In parallel, the capacitor is a shunt, such that it takes current (stores or release charge) when there is a time varying voltage. This can prevent a current surge into a DC motor, and basically smooths the response of the motor with respect to rapid voltage/current changes.
  5. Dec 24, 2008 #4
    Well now the answer to the first question is quite clear to me.............but I have some doubt regarding the second question.....

    I think that you didn't understand my problem.............

    I am trying to design a car(a toy model) controlled by a remote.
    But I am not willing to put a ball bearing in place of the front wheel and want it to be a 4 wheel drive.
    Now the problem is that..........in ordinary motors, when the motion of one motor starts the other wheel(connected to the other motor)also starts moving with it without any resistance to motion. The problem arises when moving on curves.....I try to stop one motor(which must stop the wheel also)....but the wheel continues to move. So the curve cannot be made successfully.
    There is no steering mechanism in the front wheels and so some circuitry has to be made.

    I am not able to visualize that circuitry................

    Can anyone help..................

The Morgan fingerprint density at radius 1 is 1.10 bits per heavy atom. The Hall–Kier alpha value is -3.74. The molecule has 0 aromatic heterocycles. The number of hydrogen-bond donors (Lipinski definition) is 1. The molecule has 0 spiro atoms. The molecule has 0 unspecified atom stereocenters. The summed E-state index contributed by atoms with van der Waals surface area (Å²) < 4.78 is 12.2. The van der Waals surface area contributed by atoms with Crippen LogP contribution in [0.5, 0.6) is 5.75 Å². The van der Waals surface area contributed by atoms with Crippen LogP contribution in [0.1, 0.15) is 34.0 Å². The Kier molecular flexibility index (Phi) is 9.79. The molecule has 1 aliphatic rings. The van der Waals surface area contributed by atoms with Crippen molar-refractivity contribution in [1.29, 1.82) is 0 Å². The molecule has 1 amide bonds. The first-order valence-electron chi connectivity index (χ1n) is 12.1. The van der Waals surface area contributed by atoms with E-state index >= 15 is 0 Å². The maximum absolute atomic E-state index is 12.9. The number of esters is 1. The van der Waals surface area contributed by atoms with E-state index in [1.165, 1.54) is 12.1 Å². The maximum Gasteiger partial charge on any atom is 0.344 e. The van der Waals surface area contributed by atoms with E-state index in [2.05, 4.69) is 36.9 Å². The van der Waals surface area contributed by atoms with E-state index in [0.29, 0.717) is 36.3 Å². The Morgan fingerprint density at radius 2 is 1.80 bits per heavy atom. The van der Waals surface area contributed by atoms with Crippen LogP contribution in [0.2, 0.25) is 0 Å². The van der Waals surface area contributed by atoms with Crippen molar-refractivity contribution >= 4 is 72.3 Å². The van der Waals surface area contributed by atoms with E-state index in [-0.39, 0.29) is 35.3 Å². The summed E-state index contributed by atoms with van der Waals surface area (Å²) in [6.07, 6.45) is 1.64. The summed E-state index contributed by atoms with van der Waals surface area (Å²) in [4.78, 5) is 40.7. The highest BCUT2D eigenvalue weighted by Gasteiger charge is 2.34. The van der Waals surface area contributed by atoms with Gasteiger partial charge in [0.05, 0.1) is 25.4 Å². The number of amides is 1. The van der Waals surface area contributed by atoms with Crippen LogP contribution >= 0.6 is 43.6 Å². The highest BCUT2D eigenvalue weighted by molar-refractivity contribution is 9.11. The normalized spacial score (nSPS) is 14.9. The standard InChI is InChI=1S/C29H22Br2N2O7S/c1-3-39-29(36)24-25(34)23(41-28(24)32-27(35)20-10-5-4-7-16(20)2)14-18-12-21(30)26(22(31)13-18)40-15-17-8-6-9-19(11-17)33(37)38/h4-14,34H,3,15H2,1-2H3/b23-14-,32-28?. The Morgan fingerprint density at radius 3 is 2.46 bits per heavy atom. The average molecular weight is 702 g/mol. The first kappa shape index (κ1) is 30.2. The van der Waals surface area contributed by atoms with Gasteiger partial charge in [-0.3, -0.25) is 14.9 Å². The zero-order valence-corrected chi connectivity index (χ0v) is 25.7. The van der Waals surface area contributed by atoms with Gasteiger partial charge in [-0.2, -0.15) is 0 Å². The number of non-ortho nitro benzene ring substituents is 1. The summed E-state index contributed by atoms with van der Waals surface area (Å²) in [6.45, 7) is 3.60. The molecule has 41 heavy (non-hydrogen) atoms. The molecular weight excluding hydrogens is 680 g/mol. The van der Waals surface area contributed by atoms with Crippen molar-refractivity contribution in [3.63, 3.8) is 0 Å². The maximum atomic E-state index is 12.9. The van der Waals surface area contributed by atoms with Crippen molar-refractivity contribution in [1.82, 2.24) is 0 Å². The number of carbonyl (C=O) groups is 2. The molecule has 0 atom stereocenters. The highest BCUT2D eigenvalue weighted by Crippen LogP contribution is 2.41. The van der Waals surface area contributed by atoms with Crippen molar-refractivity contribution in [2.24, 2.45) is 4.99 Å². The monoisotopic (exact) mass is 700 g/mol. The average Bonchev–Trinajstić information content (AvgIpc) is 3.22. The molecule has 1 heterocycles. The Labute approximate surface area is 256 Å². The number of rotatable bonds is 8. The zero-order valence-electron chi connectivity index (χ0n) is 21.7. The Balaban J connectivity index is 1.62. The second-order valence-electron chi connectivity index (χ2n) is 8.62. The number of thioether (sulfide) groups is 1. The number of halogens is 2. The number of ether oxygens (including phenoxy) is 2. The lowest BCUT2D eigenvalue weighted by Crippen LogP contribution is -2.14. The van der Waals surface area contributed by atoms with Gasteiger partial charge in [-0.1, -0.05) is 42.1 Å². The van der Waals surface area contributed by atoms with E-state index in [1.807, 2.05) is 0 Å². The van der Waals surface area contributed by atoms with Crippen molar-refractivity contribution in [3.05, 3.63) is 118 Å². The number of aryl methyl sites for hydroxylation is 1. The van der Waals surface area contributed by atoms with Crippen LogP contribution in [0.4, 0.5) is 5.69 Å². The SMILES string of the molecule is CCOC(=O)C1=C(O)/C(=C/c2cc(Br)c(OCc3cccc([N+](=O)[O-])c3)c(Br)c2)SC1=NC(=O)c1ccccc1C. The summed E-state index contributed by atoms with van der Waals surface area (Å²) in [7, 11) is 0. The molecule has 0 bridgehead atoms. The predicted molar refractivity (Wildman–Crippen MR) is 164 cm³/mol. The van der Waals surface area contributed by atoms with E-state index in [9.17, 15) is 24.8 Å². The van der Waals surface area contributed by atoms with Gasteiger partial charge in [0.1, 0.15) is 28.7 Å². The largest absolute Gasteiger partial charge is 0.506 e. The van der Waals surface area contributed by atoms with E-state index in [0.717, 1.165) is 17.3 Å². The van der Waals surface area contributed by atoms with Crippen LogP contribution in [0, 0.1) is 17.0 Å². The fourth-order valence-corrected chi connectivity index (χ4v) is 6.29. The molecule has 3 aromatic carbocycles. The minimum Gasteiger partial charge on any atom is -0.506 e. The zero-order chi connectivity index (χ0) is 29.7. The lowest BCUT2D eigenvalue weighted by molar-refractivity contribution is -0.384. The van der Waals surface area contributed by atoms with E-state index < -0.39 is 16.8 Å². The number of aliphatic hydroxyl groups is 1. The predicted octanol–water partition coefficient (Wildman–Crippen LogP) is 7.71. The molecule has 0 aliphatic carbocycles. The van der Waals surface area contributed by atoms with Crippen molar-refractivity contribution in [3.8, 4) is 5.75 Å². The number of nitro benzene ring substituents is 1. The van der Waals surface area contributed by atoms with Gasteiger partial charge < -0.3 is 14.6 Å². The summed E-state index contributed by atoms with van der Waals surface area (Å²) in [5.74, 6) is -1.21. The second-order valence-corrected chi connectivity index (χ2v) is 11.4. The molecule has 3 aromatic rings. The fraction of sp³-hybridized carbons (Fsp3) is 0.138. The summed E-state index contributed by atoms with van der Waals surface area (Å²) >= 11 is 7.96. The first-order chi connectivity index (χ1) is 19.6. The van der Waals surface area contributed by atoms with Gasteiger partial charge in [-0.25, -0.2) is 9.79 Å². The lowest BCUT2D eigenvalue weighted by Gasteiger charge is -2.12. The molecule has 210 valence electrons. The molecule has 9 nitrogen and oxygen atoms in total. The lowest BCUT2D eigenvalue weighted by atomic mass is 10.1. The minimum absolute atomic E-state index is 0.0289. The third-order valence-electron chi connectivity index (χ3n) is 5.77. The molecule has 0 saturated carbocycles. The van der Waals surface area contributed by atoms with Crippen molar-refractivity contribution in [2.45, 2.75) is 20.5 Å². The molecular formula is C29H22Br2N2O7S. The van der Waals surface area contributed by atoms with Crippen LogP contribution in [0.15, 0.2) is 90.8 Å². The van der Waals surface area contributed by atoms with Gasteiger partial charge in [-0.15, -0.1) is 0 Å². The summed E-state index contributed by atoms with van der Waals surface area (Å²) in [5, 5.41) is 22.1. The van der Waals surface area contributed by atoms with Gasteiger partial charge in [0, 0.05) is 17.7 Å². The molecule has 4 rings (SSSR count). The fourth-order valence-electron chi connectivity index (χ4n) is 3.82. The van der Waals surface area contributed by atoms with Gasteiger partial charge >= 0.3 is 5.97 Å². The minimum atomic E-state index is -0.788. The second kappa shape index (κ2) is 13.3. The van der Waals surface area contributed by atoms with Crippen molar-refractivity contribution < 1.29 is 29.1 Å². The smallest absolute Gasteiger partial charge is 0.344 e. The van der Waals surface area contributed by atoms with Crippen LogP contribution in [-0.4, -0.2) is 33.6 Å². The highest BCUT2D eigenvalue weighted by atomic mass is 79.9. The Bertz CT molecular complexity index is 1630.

6. Dec 25, 2008 #5
    This would have been better posted in the electrical engineering section.

    Describe the appearance of the capacitor.

    The small disc capacitors (usually brownish orange in color) soldered direct to the motor leads at the motor chassis are noise suppression capacitors. The motor's inductive load is electrically noisy. The capacitors prevent electrical noise propagating back to the control electronics.

    Brushed DC motors are very noisy in this regard.

    Electronic speed controlled (ESC) motors develop noise spikes when they switch phase. This can propagate back to the control ESC logic itself without the suppression capacitors.

    Use a small mica disc capacitor of about 0.001 to 0.01 uF. Select a voltage rating at least 5 times--even 10 times--the battery voltage.

    As far as the two motor steering... Assuming you're using brushed DC motors with field magnets, shorting one motor will allow it to act as a brake. Partial shorting--that is, shorting though a load resistor--will soften the braking force. You'll want to short the motor without shorting the batteries, of course. You can test this action by shorting a motor through various resistors and spinning the rotor.